3. Create a Twitter or Facebook forum pertaining to the business they do with you.  Best Buy does it and they answer every Tweet.  In the digital printing industry, it could involve a discussion on gathering and  preparing data for 1:1 marketing jobs.  Having your followers interact with each other creates a community … a place that they will come back to – giving your firm more opportunities to stay in front of them.
  4. Create a mini job board.  Again, this could be as easy announcing opportunities your clients have on Twitter and Facebook.  Nothing provides you with more kudos than helping advance somebody’s career or helping your clients with an important employment need.
  5. Create a “Doing good things” forum.  Have your clients post causes near and dear to their heart.  This creates camaraderie amongst your followers and let’s them “take a break” from just work issues.  People do have lives outside of work.

Social media like Twitter and Facebook is not there to boost your short-term ROI.  It’s about building relationships, a community, one that will benefit you in the long run – especially at times when the market is not so great, like now.

Your online community needs to be a place where your followers and clients will go back to again and again.  Be a conduit for help.  The more you give, the stronger your bonds will be.  Look at your community as a “general contractor,” for building your clients and followers businesses.

Also, involved members will help you in your “construction” efforts by getting the word out and referring people your way.  You will be considered the expert – somewhere someone can go to get their printing problems solved … whatever those may be.

Your social media presence is a living, growing organism.  If you feed it with the right food and nurture it … it will give great rewards and satisfaction.  But remember, it takes time and attention – and if you don’t give that, it’ll wither and die.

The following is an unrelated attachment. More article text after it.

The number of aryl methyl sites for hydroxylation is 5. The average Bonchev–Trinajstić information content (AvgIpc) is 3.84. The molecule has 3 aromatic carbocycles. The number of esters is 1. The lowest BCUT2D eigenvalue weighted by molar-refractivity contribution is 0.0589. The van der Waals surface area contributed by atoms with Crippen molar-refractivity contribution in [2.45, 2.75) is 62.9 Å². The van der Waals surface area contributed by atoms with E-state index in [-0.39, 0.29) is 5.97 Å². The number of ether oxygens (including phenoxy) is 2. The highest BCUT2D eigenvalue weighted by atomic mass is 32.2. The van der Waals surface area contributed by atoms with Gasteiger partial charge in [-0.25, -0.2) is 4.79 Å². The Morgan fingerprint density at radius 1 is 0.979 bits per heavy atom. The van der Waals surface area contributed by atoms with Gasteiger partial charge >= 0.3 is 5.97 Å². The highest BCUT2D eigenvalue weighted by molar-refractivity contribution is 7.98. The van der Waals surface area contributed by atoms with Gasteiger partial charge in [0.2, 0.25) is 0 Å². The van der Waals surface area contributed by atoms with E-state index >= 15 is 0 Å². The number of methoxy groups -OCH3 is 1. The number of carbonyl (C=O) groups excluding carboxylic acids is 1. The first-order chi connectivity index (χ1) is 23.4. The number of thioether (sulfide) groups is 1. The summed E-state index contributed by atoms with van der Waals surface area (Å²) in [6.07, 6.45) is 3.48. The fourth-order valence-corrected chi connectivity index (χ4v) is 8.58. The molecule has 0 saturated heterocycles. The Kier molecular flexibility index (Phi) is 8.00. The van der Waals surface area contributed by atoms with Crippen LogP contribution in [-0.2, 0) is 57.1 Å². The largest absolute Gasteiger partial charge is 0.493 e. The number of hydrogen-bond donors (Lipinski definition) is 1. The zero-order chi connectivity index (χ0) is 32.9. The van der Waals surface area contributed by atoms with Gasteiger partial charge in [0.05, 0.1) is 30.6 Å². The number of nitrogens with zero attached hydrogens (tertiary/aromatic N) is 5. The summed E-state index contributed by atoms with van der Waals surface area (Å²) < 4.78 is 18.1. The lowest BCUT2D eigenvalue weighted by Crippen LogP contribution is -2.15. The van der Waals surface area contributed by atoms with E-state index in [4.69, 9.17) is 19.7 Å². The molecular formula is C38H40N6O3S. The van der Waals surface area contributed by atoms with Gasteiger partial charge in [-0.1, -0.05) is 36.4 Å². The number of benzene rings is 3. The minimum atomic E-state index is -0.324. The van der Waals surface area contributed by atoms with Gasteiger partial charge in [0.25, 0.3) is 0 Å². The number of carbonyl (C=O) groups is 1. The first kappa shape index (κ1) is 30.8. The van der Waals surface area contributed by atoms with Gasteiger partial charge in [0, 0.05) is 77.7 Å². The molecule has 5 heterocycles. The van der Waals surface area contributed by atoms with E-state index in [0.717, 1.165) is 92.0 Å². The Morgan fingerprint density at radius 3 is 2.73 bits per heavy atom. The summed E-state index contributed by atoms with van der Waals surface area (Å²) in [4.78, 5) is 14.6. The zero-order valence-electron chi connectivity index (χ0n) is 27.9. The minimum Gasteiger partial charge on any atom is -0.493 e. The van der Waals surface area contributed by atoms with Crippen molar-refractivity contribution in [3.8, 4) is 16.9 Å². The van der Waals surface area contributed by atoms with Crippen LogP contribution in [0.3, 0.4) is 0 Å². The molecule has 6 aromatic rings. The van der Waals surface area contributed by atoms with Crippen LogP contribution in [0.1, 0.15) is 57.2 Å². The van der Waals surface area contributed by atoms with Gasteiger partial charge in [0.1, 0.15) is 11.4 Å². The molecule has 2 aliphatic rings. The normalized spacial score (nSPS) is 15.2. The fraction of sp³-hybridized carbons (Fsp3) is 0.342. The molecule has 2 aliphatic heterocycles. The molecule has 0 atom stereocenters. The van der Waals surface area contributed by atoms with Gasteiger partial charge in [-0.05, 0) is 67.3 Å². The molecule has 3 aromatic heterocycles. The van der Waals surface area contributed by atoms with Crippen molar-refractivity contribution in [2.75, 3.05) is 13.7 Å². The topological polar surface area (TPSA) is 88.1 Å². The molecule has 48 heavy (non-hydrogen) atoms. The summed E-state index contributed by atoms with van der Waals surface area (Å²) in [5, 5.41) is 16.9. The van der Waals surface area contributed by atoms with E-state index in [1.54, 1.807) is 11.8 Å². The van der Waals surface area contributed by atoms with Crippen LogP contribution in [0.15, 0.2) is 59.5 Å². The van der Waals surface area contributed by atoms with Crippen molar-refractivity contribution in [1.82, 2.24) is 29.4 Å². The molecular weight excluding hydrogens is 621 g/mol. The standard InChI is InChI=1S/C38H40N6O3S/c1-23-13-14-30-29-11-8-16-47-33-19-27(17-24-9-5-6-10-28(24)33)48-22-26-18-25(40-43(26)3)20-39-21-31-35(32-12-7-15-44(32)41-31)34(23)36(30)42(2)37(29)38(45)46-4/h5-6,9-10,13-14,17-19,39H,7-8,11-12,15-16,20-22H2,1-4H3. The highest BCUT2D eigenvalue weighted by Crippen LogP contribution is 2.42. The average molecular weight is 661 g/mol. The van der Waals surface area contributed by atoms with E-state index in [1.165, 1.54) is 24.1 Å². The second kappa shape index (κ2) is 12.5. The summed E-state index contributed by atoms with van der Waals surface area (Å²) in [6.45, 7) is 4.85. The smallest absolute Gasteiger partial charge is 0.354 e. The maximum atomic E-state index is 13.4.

And most of all ask yourself:  Would you follow your own firm?  If so, you’re on the right track.  Just be patient.  If not … well, you have some work to do.

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I can be reached on Twitter at @clayforsberg

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Millennials Rising!

Over the past year I’ve been writing about the Millennial Generation, Generation Y and their propensity to band together and move as groups. We see it with the proliferation of social media, heck, social media was invented by this generation, literally. Recently – here and elsewhere, I’ve talked about how workplace and societal treatment needs to be different for this generation. Stress collaboration not competition.

Most Boomers in power however just don’t get it. They view this “grouping together” as being clingy and over-dependant. “If you can’t fight on your own then you can’t fight.”

Well, as generational analysts Neil Howe and William Strauss, authors of the Fourth Turning, so rightly pointed out … history repeats itself. And the generation labeled as “clingy” is actually the same generation labeled as “the Greatest,” the heroes of Normandy Beach. Our boys, and I say all the boys of the Allied forces banded together and did what only a couple of years earlier was assumed impossible. They won World War II.